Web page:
20 January 2006

A Quick Follow Up

In the comments (which is where he always does his best work) tenaciousmcd makes an extremely sober (certainly in contrast to my hotheadedness), intelligent, and I think tenable case for why the US is justified in trying to blow up houses that contain top Al Qaeda operatives in areas where there really is very little order or rule of law. He also asks - again, reasonably enough - why I should get so upset about the 'Wild West' analogy, given that the wild west was populated by white europeans, i.e. there's no racism here. So, quick responses:

  1. I think when the 'wild west' metaphor is used to described the non-west, then it is hard for it not to link up, at least implicitly, with the discourse of Orientalism (I was going to throw in a wikipedia link there, but frankly I found the entry for Orientalism terribly thin). That is, it's hard (to my ears) for it not to sound as if Pakistan is filled with such unruly, uncivilised savages that the only way to proceed is the way we (civilised, rational westerners) see best. When 'wild west' is applied to the non-west, I don't think it can any longer be called simply (as TMcD does) an 'American example'.
  2. However, I want to make clear: my rant really was meant to focus, somewhat narrowly, on the media representation of this botched mission. I really wasn't intending to enter into the debate over whether the US is justified in sending missiles to blow up homes, when they have very good reasons to be certain that those homes are filled with terrorists. TMcD makes a good case for why that might be justified. On the other hand, when what we do instead is to kill innocent civilians (including many children) and not even get the Al Qaeda leader in the process, then our response ought to be, 'uh, oh, we really screwed up'. It shouldn't be, 'too bad we missed the bad guy, better luck next time'. It's the arrogance in the face of our mistakes, and the seeming disregard of the lives of others, AND the cooperation by the media with this arrogance and disregard, that gets my blood boiling.


tenaciousmcd said...

Yeah, I too get pretty pissed off at the American media on a regular basis. (Can we talk about how Jack Abramoff is a "bipartisan scandal"!?) But I don't necessarily trust foreign press either, especially on American foreign policy, although I expect them to be better on issues like Pakistan than on Israel/Palestine. More specifically, I generally expect a dovish bias, one often justified by our clusterfuck in Iraq but not necessarily elsewhere.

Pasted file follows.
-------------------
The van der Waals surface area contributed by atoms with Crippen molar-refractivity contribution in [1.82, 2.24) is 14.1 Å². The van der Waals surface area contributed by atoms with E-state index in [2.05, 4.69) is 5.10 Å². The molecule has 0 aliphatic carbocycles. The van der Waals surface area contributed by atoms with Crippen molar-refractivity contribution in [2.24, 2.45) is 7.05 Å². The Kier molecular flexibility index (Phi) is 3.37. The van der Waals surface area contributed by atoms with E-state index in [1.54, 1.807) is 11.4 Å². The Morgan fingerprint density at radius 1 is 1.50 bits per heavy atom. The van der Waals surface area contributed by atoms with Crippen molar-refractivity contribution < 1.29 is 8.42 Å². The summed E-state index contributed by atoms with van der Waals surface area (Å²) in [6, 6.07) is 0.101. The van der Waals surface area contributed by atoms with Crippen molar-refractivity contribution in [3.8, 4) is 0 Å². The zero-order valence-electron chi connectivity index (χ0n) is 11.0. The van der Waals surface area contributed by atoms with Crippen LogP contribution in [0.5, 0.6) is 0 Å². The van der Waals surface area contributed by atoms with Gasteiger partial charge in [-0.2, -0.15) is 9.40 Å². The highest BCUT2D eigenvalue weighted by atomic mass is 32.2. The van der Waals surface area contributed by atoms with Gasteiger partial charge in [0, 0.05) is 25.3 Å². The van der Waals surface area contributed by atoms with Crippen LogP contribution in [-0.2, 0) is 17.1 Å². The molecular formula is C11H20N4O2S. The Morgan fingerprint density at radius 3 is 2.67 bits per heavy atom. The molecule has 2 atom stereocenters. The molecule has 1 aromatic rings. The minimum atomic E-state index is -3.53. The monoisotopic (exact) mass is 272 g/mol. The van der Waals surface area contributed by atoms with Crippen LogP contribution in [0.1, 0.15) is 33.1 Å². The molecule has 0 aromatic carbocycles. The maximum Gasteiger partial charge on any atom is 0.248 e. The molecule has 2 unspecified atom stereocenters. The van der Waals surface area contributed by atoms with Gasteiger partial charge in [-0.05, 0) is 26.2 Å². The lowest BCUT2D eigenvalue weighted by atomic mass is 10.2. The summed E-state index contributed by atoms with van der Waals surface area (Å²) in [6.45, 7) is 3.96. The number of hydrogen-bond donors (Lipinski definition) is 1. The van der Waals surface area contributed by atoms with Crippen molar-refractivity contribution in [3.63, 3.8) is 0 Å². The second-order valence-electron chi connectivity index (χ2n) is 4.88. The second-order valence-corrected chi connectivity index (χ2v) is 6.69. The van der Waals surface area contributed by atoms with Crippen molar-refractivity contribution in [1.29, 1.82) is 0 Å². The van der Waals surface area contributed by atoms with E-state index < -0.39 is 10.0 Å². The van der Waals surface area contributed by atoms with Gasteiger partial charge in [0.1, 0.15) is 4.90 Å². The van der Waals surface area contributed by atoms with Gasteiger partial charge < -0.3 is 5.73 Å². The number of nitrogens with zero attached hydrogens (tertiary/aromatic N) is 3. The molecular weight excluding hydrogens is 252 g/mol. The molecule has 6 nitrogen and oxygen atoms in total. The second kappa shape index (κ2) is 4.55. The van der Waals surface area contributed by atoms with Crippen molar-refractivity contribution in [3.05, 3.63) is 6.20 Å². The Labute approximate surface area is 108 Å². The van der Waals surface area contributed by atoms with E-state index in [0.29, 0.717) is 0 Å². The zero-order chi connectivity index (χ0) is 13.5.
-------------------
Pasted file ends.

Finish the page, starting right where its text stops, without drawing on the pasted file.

It will be interesting to see what the final word on that missile attack turns out to be. A day or so after I wrote my comment on your post, we got news reports that, based on Pakistani intel, we actually did get some high level Al Qaeda bad guys, even if we missed Zawahiri. Who knows at this point? Not me, at least, but I'm willing to cut Bush slack on this front that experience won't let me elsewhere.

As for the "wild west" comment, the more I think about it, the less offensive it seems to me. Bayh was speaking, and speaking quickly, for an American audience, and what other metaphor might you invoke in order to make that situation make sense? It's not like he can go into a grad student lecture on regional history and the differences between tribal traditional culture and frontier capitalism. He reached into his rhetorical toolbox for a cultural signifier that was "ready-at-hand," something we all do. For example, teaching Machiavelli yesterday, I made the point that Mach would see himself not as inventing brutal techniques but as merely describing reality, and illustrated by saying, "Don't hate the playa, hate the game!" Was that racist of me? A white man parroting black slang to justify violence? Maybe, but I don't think so (and, for what it is worth, I had one black student come up later and tell me how much he loved it). Everything depends on audience and context, a point that posties often like to make. And on that I think Bayh gets a pass.

Sam said...

Fair enough. I'll tell you what: I'll grant your reading of 'Wild West' as both charitable and plausible. Perhaps the orientalist reading is a projection or a stretch, and all he meant to suggest is that there is no order along the Pakistan border. I stand down on this point.

However, I don't think I can let Bayh off the hook. At the time he gave that quote it looked like the target had been missed and more than a dozen innocent civilians killed, and when asked about this situation he responded by asking rhetorically: 'what else are we supposed to do'? To me that response simply has to suggest a devaluing of the lives of others (non-Americans) that I just find ethically unacceptable.